QUESTION: Just following up on that point --

MS. HARF: Yeah.

QUESTION: -- do you have any kind of explanation for why Secretary Kerry’s message seems to have gone so unheeded? It wasn’t just that the parliament sort of broke up without a decision, but there was actual chaos.

MS. HARF: Well, they agreed to meet in a week.

QUESTION: But there was chaos. There was one of the Shiite lawmakers --

MS. HARF: Democracy is messy at times. It is. And I would disagree with the notion that his message went unheeded. He – the three different parties in Iraq said they were committed to the process. He had conversations with the Kurds, with the Sunni, with the Shia leaders, who said they were committed to forming a government as soon as possible.
As I’ve said, we now need to see actions back up those words. But the parliament did meet, as complicated and messy as this process is at times, and committed to meeting again in a week. But they need to move very quickly, and I think we will see in the coming days whether they are willing to do so.

QUESTION: But what he did say --

MS. HARF: And we also can’t make decisions for them. This is about them stepping up and making decisions for their country. This is not about anybody else making decisions for them.

QUESTION: But it puts the timetable back a bit, and they were supposed to meet today and hopefully get to a speaker, and then as set out under the constitution, those --

MS. HARF: Well, they did --

QUESTION: -- 30-day periods.

MS. HARF: They met today. Today was the day we wanted them to meet. They met. They committed to meeting again in a week. And as I said, ideally they would do this before the 8th. So I think we’re making clear that they don’t need to wait a week, but this is a complicated process. There are a number of different moving pieces here in terms of picking – and it’s important, quite frankly, to pick leaders that are going to govern inclusively, to make sure you take the time to do that, but to do that very quickly.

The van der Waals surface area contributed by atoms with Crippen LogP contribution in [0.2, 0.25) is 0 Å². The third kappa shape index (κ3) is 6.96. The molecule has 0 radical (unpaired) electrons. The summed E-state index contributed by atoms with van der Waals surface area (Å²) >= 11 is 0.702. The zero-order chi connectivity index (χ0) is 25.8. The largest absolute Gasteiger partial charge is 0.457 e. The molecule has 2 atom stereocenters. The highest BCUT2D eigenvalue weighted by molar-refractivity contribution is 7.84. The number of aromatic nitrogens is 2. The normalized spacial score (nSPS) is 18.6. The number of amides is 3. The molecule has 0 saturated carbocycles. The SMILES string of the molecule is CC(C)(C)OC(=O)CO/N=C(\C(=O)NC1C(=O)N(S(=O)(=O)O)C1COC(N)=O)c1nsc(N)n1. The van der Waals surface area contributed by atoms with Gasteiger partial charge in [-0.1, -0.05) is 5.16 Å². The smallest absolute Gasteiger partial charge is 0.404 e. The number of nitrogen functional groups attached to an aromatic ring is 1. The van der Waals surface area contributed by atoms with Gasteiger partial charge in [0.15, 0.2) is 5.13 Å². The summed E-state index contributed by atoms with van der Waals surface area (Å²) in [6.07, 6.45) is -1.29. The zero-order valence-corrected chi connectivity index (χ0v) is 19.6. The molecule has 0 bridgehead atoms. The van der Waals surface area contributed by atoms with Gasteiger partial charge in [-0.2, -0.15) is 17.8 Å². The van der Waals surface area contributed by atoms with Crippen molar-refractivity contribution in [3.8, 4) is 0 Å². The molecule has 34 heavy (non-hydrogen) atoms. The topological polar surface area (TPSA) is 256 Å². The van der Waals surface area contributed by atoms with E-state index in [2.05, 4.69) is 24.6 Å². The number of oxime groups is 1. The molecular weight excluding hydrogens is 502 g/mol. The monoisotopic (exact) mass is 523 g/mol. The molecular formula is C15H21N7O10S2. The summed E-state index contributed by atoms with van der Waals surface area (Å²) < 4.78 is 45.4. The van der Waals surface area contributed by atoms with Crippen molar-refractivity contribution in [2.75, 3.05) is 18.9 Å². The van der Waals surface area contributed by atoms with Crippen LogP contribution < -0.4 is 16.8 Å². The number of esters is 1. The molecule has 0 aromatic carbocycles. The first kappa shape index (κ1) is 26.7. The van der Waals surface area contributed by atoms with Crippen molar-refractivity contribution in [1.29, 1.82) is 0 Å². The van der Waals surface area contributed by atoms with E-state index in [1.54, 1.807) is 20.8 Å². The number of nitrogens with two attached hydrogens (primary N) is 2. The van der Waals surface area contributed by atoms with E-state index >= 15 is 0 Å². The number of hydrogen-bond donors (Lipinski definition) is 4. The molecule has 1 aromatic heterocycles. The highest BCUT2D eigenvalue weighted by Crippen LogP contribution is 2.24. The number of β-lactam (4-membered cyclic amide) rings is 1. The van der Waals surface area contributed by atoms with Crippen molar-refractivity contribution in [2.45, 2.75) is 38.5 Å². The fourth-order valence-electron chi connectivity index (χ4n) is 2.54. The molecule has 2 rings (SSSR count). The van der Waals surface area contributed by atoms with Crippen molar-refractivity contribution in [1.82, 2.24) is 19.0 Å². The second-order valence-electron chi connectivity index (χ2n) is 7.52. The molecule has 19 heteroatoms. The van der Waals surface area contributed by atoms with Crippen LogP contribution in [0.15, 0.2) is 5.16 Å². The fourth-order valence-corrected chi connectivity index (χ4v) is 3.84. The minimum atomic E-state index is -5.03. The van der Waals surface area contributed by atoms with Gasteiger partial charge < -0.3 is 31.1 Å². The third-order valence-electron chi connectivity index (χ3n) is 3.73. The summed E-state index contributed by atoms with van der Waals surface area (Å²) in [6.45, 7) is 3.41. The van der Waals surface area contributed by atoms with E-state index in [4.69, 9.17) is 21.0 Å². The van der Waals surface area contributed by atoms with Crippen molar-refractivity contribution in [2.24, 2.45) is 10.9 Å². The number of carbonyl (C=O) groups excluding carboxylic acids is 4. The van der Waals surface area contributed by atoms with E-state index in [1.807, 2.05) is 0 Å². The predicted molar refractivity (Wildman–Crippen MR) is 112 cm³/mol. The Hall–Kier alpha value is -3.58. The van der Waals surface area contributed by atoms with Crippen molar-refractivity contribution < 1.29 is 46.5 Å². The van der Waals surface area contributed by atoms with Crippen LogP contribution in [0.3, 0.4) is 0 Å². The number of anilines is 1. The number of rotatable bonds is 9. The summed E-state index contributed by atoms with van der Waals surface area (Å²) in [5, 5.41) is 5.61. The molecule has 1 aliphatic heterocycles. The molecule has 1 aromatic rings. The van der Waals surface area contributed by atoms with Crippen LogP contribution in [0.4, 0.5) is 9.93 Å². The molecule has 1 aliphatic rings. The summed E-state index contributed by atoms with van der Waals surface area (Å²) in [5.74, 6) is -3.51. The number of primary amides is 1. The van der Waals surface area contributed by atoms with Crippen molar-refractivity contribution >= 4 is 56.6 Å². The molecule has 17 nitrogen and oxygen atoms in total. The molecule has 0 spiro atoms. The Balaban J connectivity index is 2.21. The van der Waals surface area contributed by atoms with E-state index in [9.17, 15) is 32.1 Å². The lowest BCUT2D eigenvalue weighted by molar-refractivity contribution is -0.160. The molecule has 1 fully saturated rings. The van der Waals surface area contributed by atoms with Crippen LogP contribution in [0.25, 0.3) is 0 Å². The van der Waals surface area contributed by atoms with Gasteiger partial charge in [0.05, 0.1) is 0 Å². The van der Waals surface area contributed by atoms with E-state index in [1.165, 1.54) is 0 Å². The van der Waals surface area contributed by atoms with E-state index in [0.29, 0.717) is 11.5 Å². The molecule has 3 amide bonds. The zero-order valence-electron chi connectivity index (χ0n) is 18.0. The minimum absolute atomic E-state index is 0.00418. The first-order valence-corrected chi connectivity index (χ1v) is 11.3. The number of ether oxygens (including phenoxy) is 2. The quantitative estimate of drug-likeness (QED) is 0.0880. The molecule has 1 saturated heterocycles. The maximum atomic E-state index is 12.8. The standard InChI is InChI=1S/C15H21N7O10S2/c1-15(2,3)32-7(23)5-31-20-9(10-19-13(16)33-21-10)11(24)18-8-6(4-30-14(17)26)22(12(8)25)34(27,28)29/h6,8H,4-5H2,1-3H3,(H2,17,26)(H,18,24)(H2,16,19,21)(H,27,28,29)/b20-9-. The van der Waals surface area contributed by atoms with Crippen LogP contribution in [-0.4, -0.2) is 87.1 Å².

QUESTION: But – and I don’t have his transcript in front of me, but what he did say at his press conference in Baghdad was that the fate of Iraq hangs in the next couple of days, within the week. And so now we’re seeing it go beyond the week, and I think that’s the point that we’re trying to make.

MS. HARF: Well, I think the point he was trying to make is that the fate of Iraq is very much hanging in the balance right now, that Iraq’s leaders have a fundamental choice about the future of their country: Do they come together? Do they form a government? Do they say, “We are going to fight this threat together, we are going to figure out how to do that”? Or do they continue governing and working together in a sectarian way and alienating each other and sowing the sectarian divisions that have led to so much of the violence we’ve seen in Iraq?
So look, the Secretary can talk to them, and he has and he will. So are our diplomats on the ground. But they have to make the tough decisions now.

QUESTION: No, I understand that. But what he specifically said is that he wanted to see some steps towards progressive action within the week. Now --

MS. HARF: He did. And he said he wanted the government formation to begin on the 1st, which it has. The process started today.

QUESTION: But that’s not because he wants it. That’s because the constitution requires it. And yet they came together and absolutely nothing happened. There was a major walk-out.

MS. HARF: They came together – okay. If they – look, I feel like anything that happened today people would have talked about in a negative way. They met.

QUESTION: Because it’s a negative thing.

MS. HARF: They agreed to meet again. Well, convening of a parliament when – as they pledged to do, is something that we think is important. They pledged to meet again. They did not make – as we’ve said, they didn’t make progress in terms of moving towards government formation, and they need to do so quickly.


QUESTION: There was the assumption that this was going to lead to at least the choosing of a speaker, which would have triggered the timeline for filling the other spots. And that wasn’t met.

MS. HARF: Well, that certainly is the first part of the process.

QUESTION: As Lara indicated, that wasn’t met.

QUESTION: That’s what the constitution requires.

MS. HARF: I understand what the constitution requires, and we want that to happen as soon as possible. I don’t know how much clearer I can be. But look, it would have been better if they chose a speaker today. I agree with you. It would be better if they did it before the 8th. But we also understand this is a difficult process. It has a lot of moving parts. We want them to do so in a way, while showing urgency, that would get to an inclusive government that puts Iraq on the right path. We think that can be done quickly. We think it should be done quickly. Again, today was an important step, but there is clearly a huge amount of work that still needs to be done.


Harf can spin all she wants, this was a big set back for US diplomatic efforts.

Larry Everest (Revolution) points out: